Every cloud has a silver lining, and corona craziness is providing a unique insight into how the nawabs of nannying, our public health heads, really think — and the parallel universes they inhabit.
South Australia is in uproar ahead of the match at Adelaide Oval on Saturday between their beloved Crows and those visitors from the plague pit, Collingwood, with the fires fanned by the pronouncements of chief public health officer Nicola Spurrier, she of the pizza box strain of coronavirus fame.
“We’re looking at the seating at the moment and of course we’re looking at the ball, because sometimes the ball, not that I’ve been to many football games, but I have noticed occasionally it does get kicked into the crowd,” Spurrier said yesterday.
“We are working through the details of what that will mean.”
“Working through the details of what that will mean.” You can just imagine the squads of public health bureaucrats sitting there with their almond milk chai lattes like the horde of monkeys trying to type Hamlet — but we digress.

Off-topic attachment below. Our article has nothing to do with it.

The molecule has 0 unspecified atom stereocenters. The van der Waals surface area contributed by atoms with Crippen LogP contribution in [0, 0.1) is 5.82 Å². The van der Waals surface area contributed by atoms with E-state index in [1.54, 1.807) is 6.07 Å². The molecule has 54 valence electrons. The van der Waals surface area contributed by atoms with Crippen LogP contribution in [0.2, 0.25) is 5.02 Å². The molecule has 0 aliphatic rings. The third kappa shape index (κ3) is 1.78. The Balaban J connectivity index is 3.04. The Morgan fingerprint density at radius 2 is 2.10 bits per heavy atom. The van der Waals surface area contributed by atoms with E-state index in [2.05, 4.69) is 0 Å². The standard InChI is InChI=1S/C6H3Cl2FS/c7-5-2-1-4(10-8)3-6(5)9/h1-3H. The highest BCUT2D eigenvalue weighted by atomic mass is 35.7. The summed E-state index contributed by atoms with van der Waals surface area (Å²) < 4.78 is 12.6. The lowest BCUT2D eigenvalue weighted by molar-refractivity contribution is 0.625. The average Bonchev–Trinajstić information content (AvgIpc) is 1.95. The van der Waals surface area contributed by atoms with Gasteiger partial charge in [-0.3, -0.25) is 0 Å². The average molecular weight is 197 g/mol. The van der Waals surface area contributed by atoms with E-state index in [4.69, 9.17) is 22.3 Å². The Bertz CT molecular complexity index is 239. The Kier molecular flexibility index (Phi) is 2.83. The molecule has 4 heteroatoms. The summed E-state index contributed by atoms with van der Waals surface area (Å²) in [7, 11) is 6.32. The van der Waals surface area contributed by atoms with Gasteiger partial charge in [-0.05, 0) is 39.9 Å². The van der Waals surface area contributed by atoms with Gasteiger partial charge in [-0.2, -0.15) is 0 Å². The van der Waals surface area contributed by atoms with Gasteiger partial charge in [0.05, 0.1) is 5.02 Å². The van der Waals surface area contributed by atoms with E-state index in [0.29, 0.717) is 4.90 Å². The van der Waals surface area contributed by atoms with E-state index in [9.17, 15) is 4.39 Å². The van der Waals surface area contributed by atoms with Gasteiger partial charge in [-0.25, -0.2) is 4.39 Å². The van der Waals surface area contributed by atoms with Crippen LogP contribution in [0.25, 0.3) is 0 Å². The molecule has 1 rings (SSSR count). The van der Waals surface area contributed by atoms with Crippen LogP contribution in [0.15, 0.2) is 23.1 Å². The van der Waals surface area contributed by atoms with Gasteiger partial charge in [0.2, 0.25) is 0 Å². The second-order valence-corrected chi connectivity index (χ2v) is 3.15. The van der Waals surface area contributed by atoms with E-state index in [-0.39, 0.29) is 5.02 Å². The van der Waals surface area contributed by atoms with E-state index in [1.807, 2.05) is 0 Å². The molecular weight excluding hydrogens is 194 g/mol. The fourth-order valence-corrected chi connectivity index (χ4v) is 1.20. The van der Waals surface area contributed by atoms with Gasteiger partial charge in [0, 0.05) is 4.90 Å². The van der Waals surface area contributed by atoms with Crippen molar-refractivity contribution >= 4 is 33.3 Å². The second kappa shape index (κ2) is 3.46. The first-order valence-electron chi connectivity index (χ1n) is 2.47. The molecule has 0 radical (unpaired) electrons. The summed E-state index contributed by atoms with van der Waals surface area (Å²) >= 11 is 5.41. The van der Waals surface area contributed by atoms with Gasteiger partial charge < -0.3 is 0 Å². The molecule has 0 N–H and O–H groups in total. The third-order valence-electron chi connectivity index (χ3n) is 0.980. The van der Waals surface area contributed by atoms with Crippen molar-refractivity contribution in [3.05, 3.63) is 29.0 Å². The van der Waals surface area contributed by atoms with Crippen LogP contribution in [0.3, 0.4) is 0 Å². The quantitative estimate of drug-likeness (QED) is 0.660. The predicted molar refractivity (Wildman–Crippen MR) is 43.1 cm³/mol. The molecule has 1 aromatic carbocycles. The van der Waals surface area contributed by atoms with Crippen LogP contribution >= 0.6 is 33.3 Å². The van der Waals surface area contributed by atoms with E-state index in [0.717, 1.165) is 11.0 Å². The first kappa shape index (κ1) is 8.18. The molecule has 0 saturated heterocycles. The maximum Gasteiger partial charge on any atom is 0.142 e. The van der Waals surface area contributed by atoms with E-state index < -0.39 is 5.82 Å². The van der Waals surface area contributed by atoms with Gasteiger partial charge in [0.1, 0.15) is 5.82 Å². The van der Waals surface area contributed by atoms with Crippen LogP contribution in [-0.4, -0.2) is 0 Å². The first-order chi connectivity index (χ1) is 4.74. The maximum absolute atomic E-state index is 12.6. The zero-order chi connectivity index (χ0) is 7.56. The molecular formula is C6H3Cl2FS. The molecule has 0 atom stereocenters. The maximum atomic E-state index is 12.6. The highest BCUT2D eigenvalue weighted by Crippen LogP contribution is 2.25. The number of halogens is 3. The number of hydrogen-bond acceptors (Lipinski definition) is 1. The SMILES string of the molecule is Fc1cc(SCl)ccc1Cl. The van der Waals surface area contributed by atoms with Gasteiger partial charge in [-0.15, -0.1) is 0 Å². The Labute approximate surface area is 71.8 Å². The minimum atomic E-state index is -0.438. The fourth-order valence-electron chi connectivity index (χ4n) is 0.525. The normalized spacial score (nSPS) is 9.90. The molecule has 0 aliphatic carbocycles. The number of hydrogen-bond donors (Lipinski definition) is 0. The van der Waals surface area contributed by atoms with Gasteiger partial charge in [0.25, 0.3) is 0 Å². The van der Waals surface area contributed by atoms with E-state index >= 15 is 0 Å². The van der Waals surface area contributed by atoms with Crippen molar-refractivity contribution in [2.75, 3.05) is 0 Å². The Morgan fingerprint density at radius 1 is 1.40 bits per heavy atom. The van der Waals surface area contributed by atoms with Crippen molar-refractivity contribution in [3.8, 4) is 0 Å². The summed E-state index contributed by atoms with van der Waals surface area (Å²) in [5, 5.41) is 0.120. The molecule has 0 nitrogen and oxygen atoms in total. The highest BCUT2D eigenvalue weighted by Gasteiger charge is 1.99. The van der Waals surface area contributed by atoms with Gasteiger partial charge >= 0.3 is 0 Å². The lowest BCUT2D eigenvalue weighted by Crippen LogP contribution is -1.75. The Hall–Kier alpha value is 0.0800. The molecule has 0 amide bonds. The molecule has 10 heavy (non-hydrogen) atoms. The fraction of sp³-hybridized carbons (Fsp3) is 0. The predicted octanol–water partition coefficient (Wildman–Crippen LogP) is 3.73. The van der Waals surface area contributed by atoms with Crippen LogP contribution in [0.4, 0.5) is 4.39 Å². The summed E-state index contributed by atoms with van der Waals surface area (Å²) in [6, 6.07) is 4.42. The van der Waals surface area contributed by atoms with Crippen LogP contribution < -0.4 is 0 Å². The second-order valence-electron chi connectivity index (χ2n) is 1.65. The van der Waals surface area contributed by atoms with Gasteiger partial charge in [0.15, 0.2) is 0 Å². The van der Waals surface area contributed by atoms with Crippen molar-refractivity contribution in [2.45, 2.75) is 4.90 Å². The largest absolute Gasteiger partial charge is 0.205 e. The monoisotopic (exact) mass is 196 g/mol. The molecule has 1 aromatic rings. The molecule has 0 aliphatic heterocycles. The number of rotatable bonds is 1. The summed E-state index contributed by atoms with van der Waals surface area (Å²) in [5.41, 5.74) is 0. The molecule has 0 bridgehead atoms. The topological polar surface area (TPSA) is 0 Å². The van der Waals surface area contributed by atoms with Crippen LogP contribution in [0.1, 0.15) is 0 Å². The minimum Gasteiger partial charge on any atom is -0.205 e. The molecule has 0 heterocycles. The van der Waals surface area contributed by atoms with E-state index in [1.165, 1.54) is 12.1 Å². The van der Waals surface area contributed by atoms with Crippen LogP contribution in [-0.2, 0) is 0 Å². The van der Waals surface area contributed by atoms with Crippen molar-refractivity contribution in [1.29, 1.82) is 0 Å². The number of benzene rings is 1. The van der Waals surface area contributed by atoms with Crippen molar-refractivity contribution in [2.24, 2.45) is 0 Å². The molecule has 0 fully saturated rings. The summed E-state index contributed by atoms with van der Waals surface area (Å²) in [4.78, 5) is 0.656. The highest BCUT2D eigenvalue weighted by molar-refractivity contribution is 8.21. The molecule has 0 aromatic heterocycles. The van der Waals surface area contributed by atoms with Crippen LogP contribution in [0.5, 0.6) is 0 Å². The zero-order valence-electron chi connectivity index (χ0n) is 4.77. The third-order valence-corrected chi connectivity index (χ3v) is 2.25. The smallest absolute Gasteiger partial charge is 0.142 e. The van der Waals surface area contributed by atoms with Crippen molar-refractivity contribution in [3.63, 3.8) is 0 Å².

“If you are at Adelaide Oval and the ball comes towards you, my advice to you is to duck and just do not touch that ball,” Spurrier continued.
After Spurrier was laughed off the ground, her deputy Emily Kirkpatrick told local ABC this morning her boss’ remarks had been “taken out of context”.
But her advice on the ball?
“What we do advise is that you do throw it back in … and give your hands a hand sanitise,” Kirkpatrick offered.
“It’s a very low risk for the SA public because we have all these measures in place.”
That, presumably, is a reference to South Australia not having had convicts or something similar that warms South Australian hearts, as it’s impossible to relate any of this to coronavirus.
And, anyway, Spurrier herself came back again today with another magnificent contribution: “Regardless of Covid, this ball has been touched by many sweaty men on the field. Sanitise your hands before you start eating your chips.”
“Sweaty men.” That was probably the real problem for these overpaid loons all along.
PS: Spurrier or Kirkpatrick will probably be out tomorrow saying the chips comment doesn’t mean that they’re healthy and that adults should limit themselves to no more than 45 centimetres worth of chips per week and children 20.
Got something to add? Join the discussion and comment below.